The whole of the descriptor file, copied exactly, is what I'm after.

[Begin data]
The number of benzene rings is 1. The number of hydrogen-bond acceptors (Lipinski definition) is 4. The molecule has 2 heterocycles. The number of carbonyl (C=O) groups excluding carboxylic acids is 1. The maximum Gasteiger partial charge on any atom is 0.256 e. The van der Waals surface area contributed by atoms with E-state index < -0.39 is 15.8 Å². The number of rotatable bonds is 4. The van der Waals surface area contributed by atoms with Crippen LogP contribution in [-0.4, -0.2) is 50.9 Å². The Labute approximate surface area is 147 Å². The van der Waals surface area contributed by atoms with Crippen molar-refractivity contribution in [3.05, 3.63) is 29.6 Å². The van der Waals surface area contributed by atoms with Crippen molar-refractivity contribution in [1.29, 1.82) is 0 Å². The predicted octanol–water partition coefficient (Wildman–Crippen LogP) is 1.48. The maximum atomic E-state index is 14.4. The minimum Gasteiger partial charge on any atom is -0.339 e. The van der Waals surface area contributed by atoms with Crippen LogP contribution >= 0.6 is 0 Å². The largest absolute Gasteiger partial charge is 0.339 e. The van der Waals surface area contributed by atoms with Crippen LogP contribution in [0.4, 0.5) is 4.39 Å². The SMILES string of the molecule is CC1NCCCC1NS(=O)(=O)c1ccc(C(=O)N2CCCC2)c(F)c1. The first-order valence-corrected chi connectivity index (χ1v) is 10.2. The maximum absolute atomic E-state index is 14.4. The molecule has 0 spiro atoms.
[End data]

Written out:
The number of benzene rings is 1. The number of hydrogen-bond acceptors (Lipinski definition) is 4. The molecule has 2 heterocycles. The number of carbonyl (C=O) groups excluding carboxylic acids is 1. The maximum Gasteiger partial charge on any atom is 0.256 e. The van der Waals surface area contributed by atoms with E-state index < -0.39 is 15.8 Å². The number of rotatable bonds is 4. The van der Waals surface area contributed by atoms with Crippen LogP contribution in [-0.4, -0.2) is 50.9 Å². The Labute approximate surface area is 147 Å². The van der Waals surface area contributed by atoms with Crippen molar-refractivity contribution in [3.05, 3.63) is 29.6 Å². The van der Waals surface area contributed by atoms with Crippen molar-refractivity contribution in [1.29, 1.82) is 0 Å². The predicted octanol–water partition coefficient (Wildman–Crippen LogP) is 1.48. The maximum atomic E-state index is 14.4. The minimum Gasteiger partial charge on any atom is -0.339 e. The van der Waals surface area contributed by atoms with Crippen LogP contribution >= 0.6 is 0 Å². The largest absolute Gasteiger partial charge is 0.339 e. The van der Waals surface area contributed by atoms with Crippen LogP contribution in [0.4, 0.5) is 4.39 Å². The SMILES string of the molecule is CC1NCCCC1NS(=O)(=O)c1ccc(C(=O)N2CCCC2)c(F)c1. The first-order valence-corrected chi connectivity index (χ1v) is 10.2. The maximum absolute atomic E-state index is 14.4. The molecule has 0 spiro atoms.